In 1871, less than 40 years after its incorporation, Chicago had mushroomed from a pioneer outpost to a thriving and ever-expanding urban hub. Its modern incarnation was already obvious: a central business district, distinct industrial areas, and neighborhoods segregated by ethnicity and class. The city’s preeminence as a transport center and processing site for resource extraction industries was established. Lured by the diverse economy, thousands arrived every year to see what opportunities Chicago might hold.
All this was interrupted the night of October 8. Fueled by a strong wind from the southwest, a fire that began in Catherine O’Leary’s barn near DeKoven Street spread out of control. Ravaging the wooden cottages of the O’Learys’ neighborhood, then feeding on the lumberyards on the South Branch of the river, the giant blaze moved steadily to the north. By the time the fire reached the central business district, it no longer needed wind or fresh fuel; the mile-wide holocaust had become a firestorm, propelling burning debris into the sky that began new blazes when it fell to earth. Commercial buildings touted as fireproof offered little more resistance than the wooden rookeries of the Irish ghetto. Bricks survived, but mortar dissolved, collapsing masonry walls. Through the city center, marble crumbled and iron melted. The main waterworks failed around 3:30 a.m.; the blaze leapt the main branch of the Chicago River soon after. For almost 20 hours more, the fire marched north, incinerating the homes of tens of thousands of German and Scandinavian immigrants. At the northern limits of the city, four and a half miles from the O’Leary barn, the Great Fire finally died.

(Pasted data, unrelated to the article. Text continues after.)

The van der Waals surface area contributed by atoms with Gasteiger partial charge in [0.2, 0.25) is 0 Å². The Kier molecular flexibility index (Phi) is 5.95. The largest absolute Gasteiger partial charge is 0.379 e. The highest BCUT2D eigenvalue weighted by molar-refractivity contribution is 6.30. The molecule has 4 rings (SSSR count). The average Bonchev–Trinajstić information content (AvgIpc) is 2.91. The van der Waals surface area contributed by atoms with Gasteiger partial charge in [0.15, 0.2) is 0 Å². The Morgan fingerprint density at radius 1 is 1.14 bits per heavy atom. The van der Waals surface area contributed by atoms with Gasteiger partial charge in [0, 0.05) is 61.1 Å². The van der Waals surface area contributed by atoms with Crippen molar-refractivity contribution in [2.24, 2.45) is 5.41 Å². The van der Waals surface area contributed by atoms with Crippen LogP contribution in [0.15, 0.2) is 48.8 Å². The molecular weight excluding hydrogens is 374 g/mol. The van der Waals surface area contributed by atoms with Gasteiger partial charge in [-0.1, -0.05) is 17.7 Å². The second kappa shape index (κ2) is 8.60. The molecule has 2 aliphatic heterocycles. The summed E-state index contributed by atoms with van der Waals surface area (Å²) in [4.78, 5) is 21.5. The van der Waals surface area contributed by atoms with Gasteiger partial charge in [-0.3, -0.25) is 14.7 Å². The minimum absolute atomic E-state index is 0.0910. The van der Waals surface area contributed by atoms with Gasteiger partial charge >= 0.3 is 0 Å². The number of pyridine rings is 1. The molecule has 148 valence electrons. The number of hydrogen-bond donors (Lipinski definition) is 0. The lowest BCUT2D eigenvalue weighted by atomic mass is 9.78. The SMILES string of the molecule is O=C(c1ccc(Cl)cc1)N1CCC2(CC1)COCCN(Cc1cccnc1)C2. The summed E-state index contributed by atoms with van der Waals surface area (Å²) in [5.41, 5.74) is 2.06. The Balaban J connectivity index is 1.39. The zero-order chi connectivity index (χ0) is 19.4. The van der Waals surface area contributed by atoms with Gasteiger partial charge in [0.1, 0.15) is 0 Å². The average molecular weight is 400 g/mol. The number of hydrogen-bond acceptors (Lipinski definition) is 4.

The Great Fire has traditionally been understood as the turning point in Chicago’s early history, the moment when the city proved its greatness. The fire led to critical shifts in land use, new forms of investment and finance, and innovations in technology and architecture. Chicagoans did rebuild their city, at a pace that can only be described as heroic.
Yet, the postfire months of 1871 were times of great hardship and social conflict. The poorest victims turned to public relief, gaining some sustenance from the gifts that flowed into the city from around the world and confronting a civic elite that believed that “zealous and promiscuous giving” would “corrupt the poor.” A plan for a “fireproof ” city drew fierce opposition from those who could not afford to rebuild in brick or stone. Housing shortages raised rents; a labor market glutted by new residents depressed wages. The Great Fire thus forced Chicagoans to confront the meaning of their city’s social and economic fissures.
The Great Fire transformed the lives of Chicagoans and gave the city a lasting and special image as a place of renewal, progress, and great possibilities.